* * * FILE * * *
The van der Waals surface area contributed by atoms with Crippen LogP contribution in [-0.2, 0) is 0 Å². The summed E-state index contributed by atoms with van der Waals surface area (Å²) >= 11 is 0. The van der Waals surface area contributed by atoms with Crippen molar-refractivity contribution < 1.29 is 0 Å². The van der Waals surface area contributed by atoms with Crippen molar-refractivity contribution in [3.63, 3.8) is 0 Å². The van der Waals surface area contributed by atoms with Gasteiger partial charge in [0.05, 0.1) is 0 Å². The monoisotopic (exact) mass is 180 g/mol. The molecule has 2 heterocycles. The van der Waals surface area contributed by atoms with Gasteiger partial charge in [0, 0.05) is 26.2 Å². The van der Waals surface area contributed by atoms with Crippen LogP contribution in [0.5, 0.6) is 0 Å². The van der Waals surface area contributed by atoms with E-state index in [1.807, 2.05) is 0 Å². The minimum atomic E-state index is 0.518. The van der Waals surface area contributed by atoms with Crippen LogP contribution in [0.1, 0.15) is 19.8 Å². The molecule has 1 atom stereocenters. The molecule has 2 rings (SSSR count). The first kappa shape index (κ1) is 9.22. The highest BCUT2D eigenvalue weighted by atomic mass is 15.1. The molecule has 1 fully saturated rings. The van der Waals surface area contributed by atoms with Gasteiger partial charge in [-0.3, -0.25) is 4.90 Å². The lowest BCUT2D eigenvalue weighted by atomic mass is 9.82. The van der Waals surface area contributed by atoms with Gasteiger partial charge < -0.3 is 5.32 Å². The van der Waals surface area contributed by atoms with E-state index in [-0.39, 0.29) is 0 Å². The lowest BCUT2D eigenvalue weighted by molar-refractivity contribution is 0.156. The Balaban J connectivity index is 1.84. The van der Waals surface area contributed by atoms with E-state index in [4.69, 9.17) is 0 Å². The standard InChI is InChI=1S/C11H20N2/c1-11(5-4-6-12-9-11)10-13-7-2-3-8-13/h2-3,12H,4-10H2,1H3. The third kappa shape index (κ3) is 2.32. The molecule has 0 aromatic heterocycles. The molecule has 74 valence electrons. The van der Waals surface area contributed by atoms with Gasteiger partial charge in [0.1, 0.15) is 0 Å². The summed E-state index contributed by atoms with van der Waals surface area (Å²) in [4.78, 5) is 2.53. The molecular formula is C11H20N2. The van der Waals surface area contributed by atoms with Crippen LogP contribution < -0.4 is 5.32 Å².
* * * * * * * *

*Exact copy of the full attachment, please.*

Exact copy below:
The van der Waals surface area contributed by atoms with Crippen LogP contribution in [-0.2, 0) is 0 Å². The summed E-state index contributed by atoms with van der Waals surface area (Å²) >= 11 is 0. The van der Waals surface area contributed by atoms with Crippen molar-refractivity contribution < 1.29 is 0 Å². The van der Waals surface area contributed by atoms with Crippen molar-refractivity contribution in [3.63, 3.8) is 0 Å². The van der Waals surface area contributed by atoms with Gasteiger partial charge in [0.05, 0.1) is 0 Å². The monoisotopic (exact) mass is 180 g/mol. The molecule has 2 heterocycles. The van der Waals surface area contributed by atoms with Gasteiger partial charge in [0, 0.05) is 26.2 Å². The van der Waals surface area contributed by atoms with Crippen LogP contribution in [0.5, 0.6) is 0 Å². The van der Waals surface area contributed by atoms with E-state index in [1.807, 2.05) is 0 Å². The minimum atomic E-state index is 0.518. The van der Waals surface area contributed by atoms with Crippen LogP contribution in [0.1, 0.15) is 19.8 Å². The molecule has 1 atom stereocenters. The molecule has 2 rings (SSSR count). The first kappa shape index (κ1) is 9.22. The highest BCUT2D eigenvalue weighted by atomic mass is 15.1. The molecule has 1 fully saturated rings. The van der Waals surface area contributed by atoms with Gasteiger partial charge in [-0.3, -0.25) is 4.90 Å². The lowest BCUT2D eigenvalue weighted by atomic mass is 9.82. The van der Waals surface area contributed by atoms with Gasteiger partial charge < -0.3 is 5.32 Å². The van der Waals surface area contributed by atoms with E-state index in [-0.39, 0.29) is 0 Å². The lowest BCUT2D eigenvalue weighted by molar-refractivity contribution is 0.156. The Balaban J connectivity index is 1.84. The van der Waals surface area contributed by atoms with E-state index in [4.69, 9.17) is 0 Å². The standard InChI is InChI=1S/C11H20N2/c1-11(5-4-6-12-9-11)10-13-7-2-3-8-13/h2-3,12H,4-10H2,1H3. The third kappa shape index (κ3) is 2.32. The molecule has 0 aromatic heterocycles. The molecule has 74 valence electrons. The van der Waals surface area contributed by atoms with Gasteiger partial charge in [0.1, 0.15) is 0 Å². The summed E-state index contributed by atoms with van der Waals surface area (Å²) in [4.78, 5) is 2.53. The molecular formula is C11H20N2. The van der Waals surface area contributed by atoms with Crippen LogP contribution < -0.4 is 5.32 Å².